Your Shad Spoon Information Source
How to fish a shad spoon
Casting - The shad spoon can be casted from shore or a boat. Rig your spoon using one of the methods described on the "How to rig a shad spoon" page. Cast your line slightly up stream and retrieve fast enough to avoid snagging the bottom. Usually a steady retrieve works, but experiment with both speed and a slight jigging motion until you find what works best with the fish. Also trying different color spoons is an option if the one you are using does not produce. Varying the size weight to avoid snags or getting closer to the bottom is another option. Slightly bending the hook down on the spoon will change the speed of the wobble. This is another trick you can use if the fish are not cooperating.
Dead Sticking - This is a technique which can be done either from a boat or shore. The idea is to let the spoon do the work for you. What you do is let your line drift back in the current of the river with enough weight so it will be off the bottom. Then you just hold your rod or put it in a rod holder and wait for Mrs. Shad to grab the spoon. Varying the location of your line and the depth is advisable until you find the fish. Also changing spoon sizes and colors can make a difference at times. Many boat fishermen use this technique with downriggers to get the proper depth. Remember to check your line frequently to remove any debris since it will ruin the action of the spoon. Rigging with a good small swivel is recommended to avoid twisting your line.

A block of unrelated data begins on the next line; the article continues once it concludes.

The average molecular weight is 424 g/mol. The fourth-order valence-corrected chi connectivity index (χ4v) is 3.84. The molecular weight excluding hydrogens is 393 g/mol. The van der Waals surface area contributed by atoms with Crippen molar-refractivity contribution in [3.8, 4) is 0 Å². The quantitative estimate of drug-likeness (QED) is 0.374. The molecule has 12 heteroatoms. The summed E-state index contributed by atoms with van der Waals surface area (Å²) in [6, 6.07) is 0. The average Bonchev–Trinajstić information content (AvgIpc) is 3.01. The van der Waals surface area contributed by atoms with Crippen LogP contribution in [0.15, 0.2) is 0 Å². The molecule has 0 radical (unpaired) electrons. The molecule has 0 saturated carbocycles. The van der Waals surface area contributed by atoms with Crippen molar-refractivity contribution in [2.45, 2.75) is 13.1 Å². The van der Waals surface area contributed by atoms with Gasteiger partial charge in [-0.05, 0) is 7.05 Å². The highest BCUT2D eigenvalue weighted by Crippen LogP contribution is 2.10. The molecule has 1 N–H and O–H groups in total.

Jigging - I have had good luck jigging shad spoons both through the ice and from a boat. I have caught smallies, large mouths, trout, crappie, perch and panfish using this technique. I usually tie the spoon directly to the line with a shad spoon snap or split ring. Then I use a small split shot or rubber core sinker to get the spoon to the bottom. I work the spoon on the bottom for a while then gradually move the spoon up in the water column until I find the fish. The normal single shad spoon rig with a shad spoon weight will also work, but I recommend using a shorter leader if you are jigging. Experiment with the weight you use, so you get a good feel with the lure when you are jigging. With a little practice you will find this technique will work for you.
Bait Fishing - Believe it or not, on occasion I have used shad spoons bait fishing. Sometimes when the trout, walleye, perch, or panfish are not cooperating and hitting a shad spoon, I will add a worm, powerbait, minnow, or salmon egg. I just throw out the line and let it sit on the bottom. I twitch it occasionally and sometimes try a slow retrieve. It does work. Give it a try.